HOW MUCH CAN I MAKE? Industrial machinery mechanics • Lower Range (bottom 10%) — $29,370 annually/$14.12 per hour • Middle Range (median) — $45,240 annually/$21.75 per hour • Upper Range (top 10%) — $67,100 annually/$32.26 per hour

• • •

Machinery maintenance workers Lower Range (bottom 10%) — $25,660 annually/$12.34 per hour • Middle Range (median) — $41,580 annually/$19.99 per hour • Upper Range (top 10%) — $59,520 annually/$28.62 per hour •

• • • • •

Millwrights • Lower Range (bottom 10%) — $27,660 annually/$13.30 per hour • Middle Range (median) — $39,660 annually/$19.07 per hour • Upper Range (top 10%) — $61,060 annually/$29.35 per hour

• • •

WHAT DOES IT TAKE TO BE SUCCESSFUL? Mechanical skills • Knowledge of machines and tools, including their design, use and maintenance. Production/processing methods • Knowledge of raw materials, production processes,

quality control and other aspects of manufacturing and distributing goods. Math skills Arithmetic, algebra, geometry, calculus, statistics. Repair/maintenance skills Repairing machines or systems using the right tools. Planning and performing basic maintenance on equipment. Operation monitoring Reading gauges, dials or display screens to make sure a machine is working. Recognizing irregularities in a machine’s operation. Troubleshooting/diagnosis Figuring out why equipment, machines, wiring or computer programs are malfunctioning. Deciding on the right course of action. Testing outcomes and adjusting accordingly. Flexibility Able to react to unexpected or emergency situations. Effective time management. Prioritization of tasks in order of importance.

HOW DO I LEARN THE CRAFT? Most workers in this field have at least a high school diploma and, depending on the position, may complete some post-secondary education up to an associate’s degree. Industrial maintenance programs are generally offered through community colleges and may include courses such as welding, mathematics, hydraulics and pneumatics.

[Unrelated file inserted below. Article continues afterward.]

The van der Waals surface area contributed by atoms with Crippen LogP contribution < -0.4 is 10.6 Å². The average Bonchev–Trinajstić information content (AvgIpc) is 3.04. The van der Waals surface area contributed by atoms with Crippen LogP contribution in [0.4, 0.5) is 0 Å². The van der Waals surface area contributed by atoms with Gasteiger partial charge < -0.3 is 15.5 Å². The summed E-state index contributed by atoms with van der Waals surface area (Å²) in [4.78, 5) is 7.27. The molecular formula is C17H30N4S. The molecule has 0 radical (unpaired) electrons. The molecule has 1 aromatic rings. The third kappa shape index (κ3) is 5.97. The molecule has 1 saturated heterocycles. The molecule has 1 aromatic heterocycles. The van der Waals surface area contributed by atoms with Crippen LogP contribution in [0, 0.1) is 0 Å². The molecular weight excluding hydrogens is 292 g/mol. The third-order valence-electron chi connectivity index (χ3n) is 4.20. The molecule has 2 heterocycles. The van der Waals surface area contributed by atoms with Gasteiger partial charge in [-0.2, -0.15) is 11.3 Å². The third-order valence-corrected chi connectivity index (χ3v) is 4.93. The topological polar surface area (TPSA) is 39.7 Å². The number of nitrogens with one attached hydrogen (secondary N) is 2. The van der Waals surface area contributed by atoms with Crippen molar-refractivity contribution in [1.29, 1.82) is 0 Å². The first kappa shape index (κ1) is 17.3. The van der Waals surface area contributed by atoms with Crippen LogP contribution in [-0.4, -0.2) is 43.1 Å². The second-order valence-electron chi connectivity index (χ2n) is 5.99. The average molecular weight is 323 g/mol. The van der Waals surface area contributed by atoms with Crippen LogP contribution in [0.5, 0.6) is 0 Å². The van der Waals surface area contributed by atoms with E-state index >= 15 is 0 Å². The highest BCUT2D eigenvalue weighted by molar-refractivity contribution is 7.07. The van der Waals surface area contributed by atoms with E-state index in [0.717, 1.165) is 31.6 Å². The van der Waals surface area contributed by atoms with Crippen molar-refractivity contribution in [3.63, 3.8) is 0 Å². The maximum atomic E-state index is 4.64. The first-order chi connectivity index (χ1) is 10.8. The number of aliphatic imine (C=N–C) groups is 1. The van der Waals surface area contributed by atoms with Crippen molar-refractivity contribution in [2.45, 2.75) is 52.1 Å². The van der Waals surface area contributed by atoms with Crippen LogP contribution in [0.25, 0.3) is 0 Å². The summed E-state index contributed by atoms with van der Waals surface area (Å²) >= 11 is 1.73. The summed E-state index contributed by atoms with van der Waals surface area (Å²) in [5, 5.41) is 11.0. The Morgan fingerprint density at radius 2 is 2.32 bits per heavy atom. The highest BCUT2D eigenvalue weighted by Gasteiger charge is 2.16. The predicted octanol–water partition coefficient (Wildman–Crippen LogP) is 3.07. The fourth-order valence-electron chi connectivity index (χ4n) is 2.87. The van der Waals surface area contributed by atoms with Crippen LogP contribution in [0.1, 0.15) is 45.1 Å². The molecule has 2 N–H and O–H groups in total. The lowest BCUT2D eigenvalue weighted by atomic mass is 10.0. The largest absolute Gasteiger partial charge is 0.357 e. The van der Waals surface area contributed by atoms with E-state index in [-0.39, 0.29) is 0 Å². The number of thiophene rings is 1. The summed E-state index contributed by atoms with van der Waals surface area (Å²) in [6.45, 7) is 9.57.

Industrial machinery mechanics may receive more than a year of on-the-job training and often receive some college coursework as well. Machinery maintenance worker on-the-job training typically lasts a few months to a year. They also typically complete some college coursework. Most millwrights go through an apprenticeship program that lasts about four years, after which they can usually perform tasks with less guidance. Employers, local unions and contractor associations typically sponsor apprenticeship programs. INDUSTRIAL MAINTENANCE APPRENTICESHIP AND EDUCATIONAL PROGRAMS The following is a sample of some of the industrial maintenance apprenticeship and training programs in Arkansas. For more options, please visitcareeronestop. org. Arkansas State Carpenters JATC, Russellville, 479-9674240, College of the Ouachitas, Malvern, 501-337-5000, coto. edu/pages/Ouachita-Career-Center. Southeast Arkansas College, Pine Bluff, 870-543-5900, University of Arkansas Community College, Batesville, 870-612-2000,



Medical Assisting


Paid Internships available PACE Manufacturing & Industrial Electronics Scholarships offered $96/credit hr. for Arkansas residents Industrial Electronics Industrial Robotics Simulation Cell Named 2017 Best Community College in Arkansas (

Manufacturing 870-391-3505 1515 Pioneer Drive, Harrison

Biomedical Equipment Repair BLUEPRINT | 2017 | 51